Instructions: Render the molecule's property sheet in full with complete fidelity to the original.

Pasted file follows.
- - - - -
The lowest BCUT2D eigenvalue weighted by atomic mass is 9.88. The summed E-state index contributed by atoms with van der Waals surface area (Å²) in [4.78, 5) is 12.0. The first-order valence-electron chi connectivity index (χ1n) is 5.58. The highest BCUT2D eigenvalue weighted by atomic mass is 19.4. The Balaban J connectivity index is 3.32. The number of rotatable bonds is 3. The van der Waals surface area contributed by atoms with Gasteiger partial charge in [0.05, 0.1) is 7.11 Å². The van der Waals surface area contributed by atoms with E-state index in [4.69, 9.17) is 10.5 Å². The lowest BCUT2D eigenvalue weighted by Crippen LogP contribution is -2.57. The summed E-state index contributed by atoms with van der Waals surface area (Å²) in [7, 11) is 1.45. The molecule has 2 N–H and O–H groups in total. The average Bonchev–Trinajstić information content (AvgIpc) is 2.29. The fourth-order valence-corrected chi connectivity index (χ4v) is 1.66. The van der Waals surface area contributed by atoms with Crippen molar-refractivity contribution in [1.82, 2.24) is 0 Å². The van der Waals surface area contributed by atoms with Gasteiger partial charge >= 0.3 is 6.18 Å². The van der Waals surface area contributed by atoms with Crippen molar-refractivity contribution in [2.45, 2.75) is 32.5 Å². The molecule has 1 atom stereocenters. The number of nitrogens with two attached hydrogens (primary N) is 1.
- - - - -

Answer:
The lowest BCUT2D eigenvalue weighted by atomic mass is 9.88. The summed E-state index contributed by atoms with van der Waals surface area (Å²) in [4.78, 5) is 12.0. The first-order valence-electron chi connectivity index (χ1n) is 5.58. The highest BCUT2D eigenvalue weighted by atomic mass is 19.4. The Balaban J connectivity index is 3.32. The number of rotatable bonds is 3. The van der Waals surface area contributed by atoms with Gasteiger partial charge in [0.05, 0.1) is 7.11 Å². The van der Waals surface area contributed by atoms with E-state index in [4.69, 9.17) is 10.5 Å². The lowest BCUT2D eigenvalue weighted by Crippen LogP contribution is -2.57. The summed E-state index contributed by atoms with van der Waals surface area (Å²) in [7, 11) is 1.45. The molecule has 2 N–H and O–H groups in total. The average Bonchev–Trinajstić information content (AvgIpc) is 2.29. The fourth-order valence-corrected chi connectivity index (χ4v) is 1.66. The van der Waals surface area contributed by atoms with Crippen molar-refractivity contribution in [1.82, 2.24) is 0 Å². The van der Waals surface area contributed by atoms with Gasteiger partial charge >= 0.3 is 6.18 Å². The van der Waals surface area contributed by atoms with Crippen molar-refractivity contribution in [2.45, 2.75) is 32.5 Å². The molecule has 1 atom stereocenters. The number of nitrogens with two attached hydrogens (primary N) is 1.